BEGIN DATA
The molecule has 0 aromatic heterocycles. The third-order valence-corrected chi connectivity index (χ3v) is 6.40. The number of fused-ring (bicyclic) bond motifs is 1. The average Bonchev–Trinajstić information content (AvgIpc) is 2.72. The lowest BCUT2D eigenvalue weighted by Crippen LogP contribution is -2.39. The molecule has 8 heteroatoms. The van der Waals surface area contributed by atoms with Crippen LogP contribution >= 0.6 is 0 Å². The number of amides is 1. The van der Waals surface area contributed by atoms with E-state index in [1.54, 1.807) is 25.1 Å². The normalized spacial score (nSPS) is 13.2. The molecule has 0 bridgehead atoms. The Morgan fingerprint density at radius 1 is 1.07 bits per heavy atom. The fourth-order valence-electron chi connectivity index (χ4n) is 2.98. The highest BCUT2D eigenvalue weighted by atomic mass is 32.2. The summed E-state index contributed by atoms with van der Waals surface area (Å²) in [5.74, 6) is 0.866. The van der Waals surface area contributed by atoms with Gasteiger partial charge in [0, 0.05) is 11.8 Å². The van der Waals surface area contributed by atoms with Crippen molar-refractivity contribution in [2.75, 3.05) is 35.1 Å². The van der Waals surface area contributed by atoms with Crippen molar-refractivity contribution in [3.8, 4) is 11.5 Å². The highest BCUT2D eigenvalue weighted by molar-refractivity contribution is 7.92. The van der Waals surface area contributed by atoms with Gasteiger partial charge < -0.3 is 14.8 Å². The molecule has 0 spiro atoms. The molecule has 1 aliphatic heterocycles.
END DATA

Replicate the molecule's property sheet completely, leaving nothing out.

The molecule has 0 aromatic heterocycles. The third-order valence-corrected chi connectivity index (χ3v) is 6.40. The number of fused-ring (bicyclic) bond motifs is 1. The average Bonchev–Trinajstić information content (AvgIpc) is 2.72. The lowest BCUT2D eigenvalue weighted by Crippen LogP contribution is -2.39. The molecule has 8 heteroatoms. The van der Waals surface area contributed by atoms with Crippen LogP contribution >= 0.6 is 0 Å². The number of amides is 1. The van der Waals surface area contributed by atoms with E-state index in [1.54, 1.807) is 25.1 Å². The normalized spacial score (nSPS) is 13.2. The molecule has 0 bridgehead atoms. The Morgan fingerprint density at radius 1 is 1.07 bits per heavy atom. The fourth-order valence-electron chi connectivity index (χ4n) is 2.98. The highest BCUT2D eigenvalue weighted by atomic mass is 32.2. The summed E-state index contributed by atoms with van der Waals surface area (Å²) in [5.74, 6) is 0.866. The van der Waals surface area contributed by atoms with Gasteiger partial charge in [0, 0.05) is 11.8 Å². The van der Waals surface area contributed by atoms with Crippen molar-refractivity contribution in [2.75, 3.05) is 35.1 Å². The van der Waals surface area contributed by atoms with Crippen molar-refractivity contribution in [3.8, 4) is 11.5 Å². The highest BCUT2D eigenvalue weighted by molar-refractivity contribution is 7.92. The van der Waals surface area contributed by atoms with Gasteiger partial charge < -0.3 is 14.8 Å². The molecule has 0 spiro atoms. The molecule has 1 aliphatic heterocycles.